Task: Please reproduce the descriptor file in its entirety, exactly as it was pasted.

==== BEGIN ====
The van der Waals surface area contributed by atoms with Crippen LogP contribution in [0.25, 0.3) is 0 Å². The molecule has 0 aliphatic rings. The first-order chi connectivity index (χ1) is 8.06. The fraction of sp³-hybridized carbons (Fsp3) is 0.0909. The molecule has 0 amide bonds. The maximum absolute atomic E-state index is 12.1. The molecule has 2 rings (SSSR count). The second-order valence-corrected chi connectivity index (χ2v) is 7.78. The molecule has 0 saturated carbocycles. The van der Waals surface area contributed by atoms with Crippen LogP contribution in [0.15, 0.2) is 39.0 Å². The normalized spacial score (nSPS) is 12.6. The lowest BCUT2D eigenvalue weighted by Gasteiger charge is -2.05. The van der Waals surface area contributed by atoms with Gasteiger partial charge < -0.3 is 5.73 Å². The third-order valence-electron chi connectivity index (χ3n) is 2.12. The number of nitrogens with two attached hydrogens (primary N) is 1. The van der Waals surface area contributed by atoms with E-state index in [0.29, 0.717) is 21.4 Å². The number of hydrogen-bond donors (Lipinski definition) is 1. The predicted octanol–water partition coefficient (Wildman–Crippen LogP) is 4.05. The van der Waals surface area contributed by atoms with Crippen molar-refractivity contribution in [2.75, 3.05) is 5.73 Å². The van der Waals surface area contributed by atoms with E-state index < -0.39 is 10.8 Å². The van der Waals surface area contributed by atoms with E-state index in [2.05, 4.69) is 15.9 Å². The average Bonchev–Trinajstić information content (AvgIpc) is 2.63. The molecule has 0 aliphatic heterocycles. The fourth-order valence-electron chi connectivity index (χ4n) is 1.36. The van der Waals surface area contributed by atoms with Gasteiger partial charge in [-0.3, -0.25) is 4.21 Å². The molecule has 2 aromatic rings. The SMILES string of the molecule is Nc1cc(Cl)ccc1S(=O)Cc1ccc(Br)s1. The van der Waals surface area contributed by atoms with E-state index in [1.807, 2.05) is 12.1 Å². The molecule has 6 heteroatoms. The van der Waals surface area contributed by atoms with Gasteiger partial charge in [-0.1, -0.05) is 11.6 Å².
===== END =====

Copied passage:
The van der Waals surface area contributed by atoms with Crippen LogP contribution in [0.25, 0.3) is 0 Å². The molecule has 0 aliphatic rings. The first-order chi connectivity index (χ1) is 8.06. The fraction of sp³-hybridized carbons (Fsp3) is 0.0909. The molecule has 0 amide bonds. The maximum absolute atomic E-state index is 12.1. The molecule has 2 rings (SSSR count). The second-order valence-corrected chi connectivity index (χ2v) is 7.78. The molecule has 0 saturated carbocycles. The van der Waals surface area contributed by atoms with Crippen LogP contribution in [0.15, 0.2) is 39.0 Å². The normalized spacial score (nSPS) is 12.6. The lowest BCUT2D eigenvalue weighted by Gasteiger charge is -2.05. The van der Waals surface area contributed by atoms with Gasteiger partial charge < -0.3 is 5.73 Å². The third-order valence-electron chi connectivity index (χ3n) is 2.12. The number of nitrogens with two attached hydrogens (primary N) is 1. The van der Waals surface area contributed by atoms with E-state index in [0.29, 0.717) is 21.4 Å². The number of hydrogen-bond donors (Lipinski definition) is 1. The predicted octanol–water partition coefficient (Wildman–Crippen LogP) is 4.05. The van der Waals surface area contributed by atoms with Crippen molar-refractivity contribution in [2.75, 3.05) is 5.73 Å². The van der Waals surface area contributed by atoms with E-state index < -0.39 is 10.8 Å². The van der Waals surface area contributed by atoms with E-state index in [2.05, 4.69) is 15.9 Å². The average Bonchev–Trinajstić information content (AvgIpc) is 2.63. The molecule has 0 aliphatic heterocycles. The fourth-order valence-electron chi connectivity index (χ4n) is 1.36. The van der Waals surface area contributed by atoms with Gasteiger partial charge in [-0.3, -0.25) is 4.21 Å². The molecule has 2 aromatic rings. The SMILES string of the molecule is Nc1cc(Cl)ccc1S(=O)Cc1ccc(Br)s1. The van der Waals surface area contributed by atoms with E-state index in [1.807, 2.05) is 12.1 Å². The molecule has 6 heteroatoms. The van der Waals surface area contributed by atoms with Gasteiger partial charge in [-0.1, -0.05) is 11.6 Å².